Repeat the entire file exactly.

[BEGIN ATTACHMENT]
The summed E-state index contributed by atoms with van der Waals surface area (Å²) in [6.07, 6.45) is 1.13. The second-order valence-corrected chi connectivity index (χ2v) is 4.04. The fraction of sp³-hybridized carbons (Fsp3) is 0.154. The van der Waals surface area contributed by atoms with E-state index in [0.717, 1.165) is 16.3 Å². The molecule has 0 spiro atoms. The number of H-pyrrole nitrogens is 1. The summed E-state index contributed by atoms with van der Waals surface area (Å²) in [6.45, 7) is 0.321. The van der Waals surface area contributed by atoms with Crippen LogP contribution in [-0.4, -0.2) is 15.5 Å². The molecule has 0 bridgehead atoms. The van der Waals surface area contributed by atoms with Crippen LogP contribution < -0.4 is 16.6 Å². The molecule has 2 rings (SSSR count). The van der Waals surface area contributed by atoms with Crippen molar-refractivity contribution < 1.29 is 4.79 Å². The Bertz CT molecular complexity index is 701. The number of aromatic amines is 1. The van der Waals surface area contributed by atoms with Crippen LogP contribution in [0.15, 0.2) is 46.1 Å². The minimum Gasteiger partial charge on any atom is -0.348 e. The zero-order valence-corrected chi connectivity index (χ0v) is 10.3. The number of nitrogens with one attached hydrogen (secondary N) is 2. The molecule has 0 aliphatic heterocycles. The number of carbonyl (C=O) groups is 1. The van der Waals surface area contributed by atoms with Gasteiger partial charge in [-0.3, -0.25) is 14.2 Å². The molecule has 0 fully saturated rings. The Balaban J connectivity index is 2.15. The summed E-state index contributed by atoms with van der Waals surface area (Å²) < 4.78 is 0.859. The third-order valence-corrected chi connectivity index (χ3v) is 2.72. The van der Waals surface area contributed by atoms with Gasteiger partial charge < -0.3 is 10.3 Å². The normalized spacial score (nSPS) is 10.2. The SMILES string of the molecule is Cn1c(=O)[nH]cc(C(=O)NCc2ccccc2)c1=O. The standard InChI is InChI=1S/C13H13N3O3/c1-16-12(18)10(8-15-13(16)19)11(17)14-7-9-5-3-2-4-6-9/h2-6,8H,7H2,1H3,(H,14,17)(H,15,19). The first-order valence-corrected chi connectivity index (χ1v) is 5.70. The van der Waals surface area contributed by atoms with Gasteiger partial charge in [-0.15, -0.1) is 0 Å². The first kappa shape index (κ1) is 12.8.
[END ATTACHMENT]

The summed E-state index contributed by atoms with van der Waals surface area (Å²) in [6.07, 6.45) is 1.13. The second-order valence-corrected chi connectivity index (χ2v) is 4.04. The fraction of sp³-hybridized carbons (Fsp3) is 0.154. The van der Waals surface area contributed by atoms with E-state index in [0.717, 1.165) is 16.3 Å². The molecule has 0 spiro atoms. The number of H-pyrrole nitrogens is 1. The summed E-state index contributed by atoms with van der Waals surface area (Å²) in [6.45, 7) is 0.321. The van der Waals surface area contributed by atoms with Crippen LogP contribution in [-0.4, -0.2) is 15.5 Å². The molecule has 0 bridgehead atoms. The van der Waals surface area contributed by atoms with Crippen LogP contribution < -0.4 is 16.6 Å². The molecule has 2 rings (SSSR count). The van der Waals surface area contributed by atoms with Crippen molar-refractivity contribution < 1.29 is 4.79 Å². The Bertz CT molecular complexity index is 701. The number of aromatic amines is 1. The van der Waals surface area contributed by atoms with Crippen LogP contribution in [0.15, 0.2) is 46.1 Å². The minimum Gasteiger partial charge on any atom is -0.348 e. The zero-order valence-corrected chi connectivity index (χ0v) is 10.3. The number of nitrogens with one attached hydrogen (secondary N) is 2. The molecule has 0 aliphatic heterocycles. The number of carbonyl (C=O) groups is 1. The van der Waals surface area contributed by atoms with Gasteiger partial charge in [-0.3, -0.25) is 14.2 Å². The molecule has 0 fully saturated rings. The Balaban J connectivity index is 2.15. The summed E-state index contributed by atoms with van der Waals surface area (Å²) < 4.78 is 0.859. The third-order valence-corrected chi connectivity index (χ3v) is 2.72. The van der Waals surface area contributed by atoms with Gasteiger partial charge < -0.3 is 10.3 Å². The normalized spacial score (nSPS) is 10.2. The SMILES string of the molecule is Cn1c(=O)[nH]cc(C(=O)NCc2ccccc2)c1=O. The standard InChI is InChI=1S/C13H13N3O3/c1-16-12(18)10(8-15-13(16)19)11(17)14-7-9-5-3-2-4-6-9/h2-6,8H,7H2,1H3,(H,14,17)(H,15,19). The first-order valence-corrected chi connectivity index (χ1v) is 5.70. The van der Waals surface area contributed by atoms with Gasteiger partial charge in [-0.15, -0.1) is 0 Å². The first kappa shape index (κ1) is 12.8.